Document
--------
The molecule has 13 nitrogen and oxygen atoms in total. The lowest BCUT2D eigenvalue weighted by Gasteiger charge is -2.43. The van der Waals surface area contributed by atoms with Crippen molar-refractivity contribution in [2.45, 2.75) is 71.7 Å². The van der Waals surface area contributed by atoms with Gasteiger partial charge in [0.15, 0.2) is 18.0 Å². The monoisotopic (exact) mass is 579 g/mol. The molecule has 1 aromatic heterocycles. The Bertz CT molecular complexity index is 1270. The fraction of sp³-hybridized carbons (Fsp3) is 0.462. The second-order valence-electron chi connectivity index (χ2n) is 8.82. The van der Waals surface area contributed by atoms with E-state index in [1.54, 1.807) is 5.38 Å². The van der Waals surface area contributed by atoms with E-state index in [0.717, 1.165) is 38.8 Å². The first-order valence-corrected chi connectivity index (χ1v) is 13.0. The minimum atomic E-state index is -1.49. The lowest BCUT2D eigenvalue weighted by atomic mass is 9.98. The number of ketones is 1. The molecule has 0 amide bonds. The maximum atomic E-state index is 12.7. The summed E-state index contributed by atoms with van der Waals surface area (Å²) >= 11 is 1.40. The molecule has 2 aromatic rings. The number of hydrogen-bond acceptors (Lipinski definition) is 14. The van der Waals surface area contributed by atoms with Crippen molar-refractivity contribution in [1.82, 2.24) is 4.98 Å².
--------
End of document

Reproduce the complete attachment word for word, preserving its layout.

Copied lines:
The molecule has 13 nitrogen and oxygen atoms in total. The lowest BCUT2D eigenvalue weighted by Gasteiger charge is -2.43. The van der Waals surface area contributed by atoms with Crippen molar-refractivity contribution in [2.45, 2.75) is 71.7 Å². The van der Waals surface area contributed by atoms with Gasteiger partial charge in [0.15, 0.2) is 18.0 Å². The monoisotopic (exact) mass is 579 g/mol. The molecule has 1 aromatic heterocycles. The Bertz CT molecular complexity index is 1270. The fraction of sp³-hybridized carbons (Fsp3) is 0.462. The second-order valence-electron chi connectivity index (χ2n) is 8.82. The van der Waals surface area contributed by atoms with E-state index in [1.54, 1.807) is 5.38 Å². The van der Waals surface area contributed by atoms with E-state index in [0.717, 1.165) is 38.8 Å². The first-order valence-corrected chi connectivity index (χ1v) is 13.0. The minimum atomic E-state index is -1.49. The lowest BCUT2D eigenvalue weighted by atomic mass is 9.98. The number of ketones is 1. The molecule has 0 amide bonds. The maximum atomic E-state index is 12.7. The summed E-state index contributed by atoms with van der Waals surface area (Å²) >= 11 is 1.40. The molecule has 2 aromatic rings. The number of hydrogen-bond acceptors (Lipinski definition) is 14. The van der Waals surface area contributed by atoms with Crippen molar-refractivity contribution in [1.82, 2.24) is 4.98 Å².